Crash in women's race meant men's break got too close - then ended up behind peloton when race resumed...

There was confusion at the Belgian semi-classic the Dwars door Vlanderen today as the men’s race had to be neutralised twice.

The first was because a crash had caused a delay in the women’s race ahead,  won by Trek Segafredo’s Ellen van Dijk, the second due to the break being left behind the peloton when racing resumed.

But even once the race had been halted again to allow the break's 2 minute 15 seconds advantage to be restored, it turned out that one of the riders in the escape group had missed out on the resumption.

The initial neutralisation of the men’s race came with 67 kilometres remaining of the 182.8-kilometre race from Roeselare to Waregem. According to a tweet from Lotto-Soudal, it was so an ambulance could take one of the women injured in the crash to hospital.

The eight-strong breakaway group, who had an advantage of 2 minutes 15 seconds, were deemed to be too close to the women’s race, which was won by Trek Segafredo’s Ellen van Dijk.

When the men’s race resumed, it was soon discovered that the break were behind the peloton, so it was neutralised again to allow the leaders to resume their advantage – but Bora Hansgrohe’s Lukas Postelberger failed to resume his position at the head of the race.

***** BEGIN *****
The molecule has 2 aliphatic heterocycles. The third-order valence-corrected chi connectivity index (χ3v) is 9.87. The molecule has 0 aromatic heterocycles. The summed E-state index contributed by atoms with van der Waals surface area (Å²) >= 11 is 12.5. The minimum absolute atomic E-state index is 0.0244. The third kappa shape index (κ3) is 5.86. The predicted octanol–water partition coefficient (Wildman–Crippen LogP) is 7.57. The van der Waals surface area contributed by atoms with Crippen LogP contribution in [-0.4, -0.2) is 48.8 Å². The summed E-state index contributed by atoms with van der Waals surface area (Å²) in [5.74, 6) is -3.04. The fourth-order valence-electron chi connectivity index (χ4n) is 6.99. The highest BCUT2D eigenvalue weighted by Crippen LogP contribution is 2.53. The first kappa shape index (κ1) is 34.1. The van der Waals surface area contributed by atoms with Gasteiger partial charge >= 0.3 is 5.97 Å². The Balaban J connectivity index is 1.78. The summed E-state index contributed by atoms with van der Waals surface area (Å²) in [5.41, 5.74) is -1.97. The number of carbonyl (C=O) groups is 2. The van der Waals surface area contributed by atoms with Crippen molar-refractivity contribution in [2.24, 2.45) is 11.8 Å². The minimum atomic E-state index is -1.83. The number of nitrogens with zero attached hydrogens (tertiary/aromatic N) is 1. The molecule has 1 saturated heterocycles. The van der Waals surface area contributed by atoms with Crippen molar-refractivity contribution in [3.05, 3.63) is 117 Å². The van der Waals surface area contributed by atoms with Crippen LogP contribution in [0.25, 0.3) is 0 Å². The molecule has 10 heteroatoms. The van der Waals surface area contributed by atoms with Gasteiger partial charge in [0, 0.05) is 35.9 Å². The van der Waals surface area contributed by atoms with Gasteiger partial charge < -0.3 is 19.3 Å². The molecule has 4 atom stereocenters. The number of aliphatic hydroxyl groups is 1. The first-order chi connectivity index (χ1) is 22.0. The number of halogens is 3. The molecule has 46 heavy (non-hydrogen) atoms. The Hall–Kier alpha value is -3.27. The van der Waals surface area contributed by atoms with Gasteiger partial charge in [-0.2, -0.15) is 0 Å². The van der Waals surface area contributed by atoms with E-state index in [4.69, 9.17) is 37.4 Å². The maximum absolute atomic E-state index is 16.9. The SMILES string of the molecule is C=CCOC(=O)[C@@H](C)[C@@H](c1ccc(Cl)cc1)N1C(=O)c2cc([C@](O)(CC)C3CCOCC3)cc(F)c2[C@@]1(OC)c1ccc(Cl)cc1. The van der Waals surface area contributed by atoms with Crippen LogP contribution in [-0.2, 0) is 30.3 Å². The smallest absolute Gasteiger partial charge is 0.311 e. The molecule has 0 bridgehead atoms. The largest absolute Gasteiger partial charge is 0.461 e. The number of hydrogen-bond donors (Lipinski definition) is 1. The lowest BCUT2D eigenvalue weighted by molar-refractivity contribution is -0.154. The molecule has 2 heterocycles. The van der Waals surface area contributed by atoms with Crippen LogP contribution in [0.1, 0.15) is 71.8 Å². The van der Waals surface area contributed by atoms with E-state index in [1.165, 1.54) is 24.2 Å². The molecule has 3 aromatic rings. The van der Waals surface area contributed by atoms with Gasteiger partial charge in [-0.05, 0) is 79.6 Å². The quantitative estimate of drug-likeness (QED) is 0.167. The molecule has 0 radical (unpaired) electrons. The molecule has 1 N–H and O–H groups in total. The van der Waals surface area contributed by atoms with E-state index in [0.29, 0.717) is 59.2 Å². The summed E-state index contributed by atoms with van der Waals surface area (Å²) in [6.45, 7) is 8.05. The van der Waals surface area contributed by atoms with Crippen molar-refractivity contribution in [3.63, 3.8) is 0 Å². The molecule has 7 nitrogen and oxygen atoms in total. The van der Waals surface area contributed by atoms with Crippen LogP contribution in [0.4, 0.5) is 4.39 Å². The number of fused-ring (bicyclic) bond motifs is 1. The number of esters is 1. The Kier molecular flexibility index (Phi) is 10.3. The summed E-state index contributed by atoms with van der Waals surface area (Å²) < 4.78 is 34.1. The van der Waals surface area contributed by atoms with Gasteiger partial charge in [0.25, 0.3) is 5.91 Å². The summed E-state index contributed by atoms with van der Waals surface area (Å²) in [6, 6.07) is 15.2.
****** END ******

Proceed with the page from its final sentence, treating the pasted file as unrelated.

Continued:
Eventually, he took a tow to the front of the race from a media moto – even giving an interview on the fly along the way.

The race was won by cyclo-cross world champion Mathieu van der Poel of the UCI Continental team Corendon-Circus in a sprint from a five-man group.

With victory today, the 24-year-old Dutchman, fourth at Gent-Wevelgem last weekend and winner of the Grand Prix de Denain-Porte du Hainaut seven days earlier, has confirmed his strong form ahead of Sunday’s Tour of Flanders.



Born in Scotland, Simon moved to London aged seven and now lives in the Oxfordshire Cotswolds with his miniature schnauzer, Elodie. He fell in love with cycling one Saturday morning in 1994 while living in Italy when Milan-San Remo went past his front door. A daily cycle commuter in London back before riding to work started to boom, he's been news editor at road.cc since 2009. Handily for work, he speaks French and Italian. He doesn't get to ride his Colnago as often as he'd like, and freely admits he's much more adept at cooking than fettling with bikes.